In each, a woman named Eve is referred to with the term prolap. In 1857, readers of those advertisements must have known what that word meant, but I don’t know now. It isn’t in the Oxford English Dictionary, the Dictionary of American Regional English, or any of the nineteenth-century dictionaries that I’ve consulted. And a Newspapers.com search through the 1850s yields only an unrelated medical term, prolapse. So today I submitted prolap to the OED.
I was being sentimental. I intended to make myself believe that I was completing Eve’s forgotten name and nobly getting it admitted to a dictionary’s kind of memory. But both the dictionary’s language and what memory does with it will tell me I’m no nobleman. All that my memory and my words actually did was to dress me up as a headwaiter, station me with a volume of the OED behind a reservation desk, and let me admit the gentlemen and ladies already in the corpus to the privilege of being known there once again. The grammar of my notion about Eve was possessive, as if she were an Eve of my own to decide about in a future of my own. But long before I was born, the orders concerning Eve had already been written into the book I wielded, and the whiteness of the shirt that I wore when I read them out had always been a part of their language.
As he waits to board the car on the right, the young man’s derby seems to be anchored to his head by a cord running to a clip behind his ear. The effect seems disproportionately serious, like the obsessed drawings in one of those books about funny patents. Furthermore, in the years since this photograph from 1905 was taken, the derby itself has acquired comical connotations, and men’s hats in general have gone ironic. But if we treat the image with the common intellectual decency of trying to see it as of 1905, it will go tender on us. The young man and the pretty little woman next to him then might be, oh, Gabriel and Gretta Conroy from “The Dead,” and the little girl in her sailor suit might be one of their children. Backs turned on us who look at them, they are off now to wherever it is that Gabriel and Gretta will voyage through their long snowy night.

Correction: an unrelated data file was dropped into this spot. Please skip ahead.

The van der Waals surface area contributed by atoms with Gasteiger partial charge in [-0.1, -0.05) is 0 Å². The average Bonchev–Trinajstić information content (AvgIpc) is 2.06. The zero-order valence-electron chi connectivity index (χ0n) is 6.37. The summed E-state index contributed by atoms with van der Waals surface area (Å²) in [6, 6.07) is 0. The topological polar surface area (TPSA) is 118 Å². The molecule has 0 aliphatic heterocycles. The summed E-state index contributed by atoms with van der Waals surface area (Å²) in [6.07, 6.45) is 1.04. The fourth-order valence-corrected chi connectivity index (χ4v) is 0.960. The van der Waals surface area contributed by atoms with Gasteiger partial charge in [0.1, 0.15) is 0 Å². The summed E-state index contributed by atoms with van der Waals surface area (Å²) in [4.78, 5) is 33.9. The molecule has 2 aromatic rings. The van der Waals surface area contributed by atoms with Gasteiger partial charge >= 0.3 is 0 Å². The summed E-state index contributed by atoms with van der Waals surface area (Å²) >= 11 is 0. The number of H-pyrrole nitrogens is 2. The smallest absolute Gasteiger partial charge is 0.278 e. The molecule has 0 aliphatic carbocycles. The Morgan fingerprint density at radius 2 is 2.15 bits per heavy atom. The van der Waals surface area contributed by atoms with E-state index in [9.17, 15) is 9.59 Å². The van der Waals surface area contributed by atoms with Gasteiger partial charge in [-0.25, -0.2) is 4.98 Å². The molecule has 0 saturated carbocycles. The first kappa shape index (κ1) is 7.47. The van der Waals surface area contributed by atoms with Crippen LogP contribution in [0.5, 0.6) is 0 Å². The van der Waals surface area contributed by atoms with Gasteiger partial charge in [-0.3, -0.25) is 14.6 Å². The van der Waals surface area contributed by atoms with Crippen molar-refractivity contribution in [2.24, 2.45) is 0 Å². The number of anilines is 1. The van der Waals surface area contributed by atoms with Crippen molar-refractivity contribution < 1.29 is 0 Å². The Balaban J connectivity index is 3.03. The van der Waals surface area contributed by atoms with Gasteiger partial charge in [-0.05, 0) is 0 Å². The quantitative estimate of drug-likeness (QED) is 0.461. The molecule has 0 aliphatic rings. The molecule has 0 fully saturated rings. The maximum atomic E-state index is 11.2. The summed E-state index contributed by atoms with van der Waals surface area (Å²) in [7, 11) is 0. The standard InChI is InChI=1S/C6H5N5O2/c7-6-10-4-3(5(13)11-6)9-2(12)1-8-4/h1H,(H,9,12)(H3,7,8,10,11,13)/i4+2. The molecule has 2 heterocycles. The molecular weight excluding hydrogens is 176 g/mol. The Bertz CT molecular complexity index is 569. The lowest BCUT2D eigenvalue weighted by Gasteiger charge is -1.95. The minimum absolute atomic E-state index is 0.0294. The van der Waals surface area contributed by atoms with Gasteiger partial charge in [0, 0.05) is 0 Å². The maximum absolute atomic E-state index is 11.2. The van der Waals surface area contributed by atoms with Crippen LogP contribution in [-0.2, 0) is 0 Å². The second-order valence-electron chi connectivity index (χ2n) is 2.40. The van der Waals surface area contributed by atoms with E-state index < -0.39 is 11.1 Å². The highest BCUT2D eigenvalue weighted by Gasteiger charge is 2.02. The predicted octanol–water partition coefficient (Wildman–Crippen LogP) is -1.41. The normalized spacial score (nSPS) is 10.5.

Simultaneously, from the door of the car on the left, a young woman is watching two more women say goodbye. One of them, middle-aged, has a foot already on the trainman’s portable step. She is the one who will be leaving on this train, and the car she is about to board has been given a 1905 purpose that, like the derby, is no longer in use: ladies’ dressing room. She seems emotionally undressed herself as she exchanges a kiss with an older woman, but once she boards the dressing room she will become fully clad in the wear of 1905. As to the older woman, she is already dressed because she won’t be boarding the dressing room, and her clothes are another specialization for the seen universe of 1905.
The clothes are called weeds, and weeds were the mourning wear dictated for widows in 1905 America. The word “weed,” singular, had meant “clothing” for about a thousand years before then, from the ninth century through the nineteenth, but it soon acquired specialized meanings which by 1905 had diminished only to one. Some time before 1905, “weed” came to refer only to a widow’s veil, and then (says the Oxford English Dictionary) the rest of the wardrobe followed and became an outfit strictly in the plural.
But the fashions of signifying death didn’t stop changing with that, and as the term “weeds” became incomprehensible in time, the related terms “dressing room” and “lady” also had to be read in new lights. Flash photography, too, is no longer executed with a frying pan full of powdered magnesium, and so we see in new lights as well. On the evidence of this photograph, the fourth wall stood closer to the backdrop in 1905 than it stands now, and the farewell speech in between was more aglare with high contrast.
But we don’t seem able now to read the expression on the face of the third actress, the one standing at the door of her dressing room. In the glare of 1905 it ought to be immediately understandable, but the immediate seems to have vanished from this image. Requiring a mediation that the image can’t supply, the expression on the woman’s face is one more term dated strictly 1905. Time-stamped, it is to be understood as a word extracted from a body language that is no longer comprehensible now.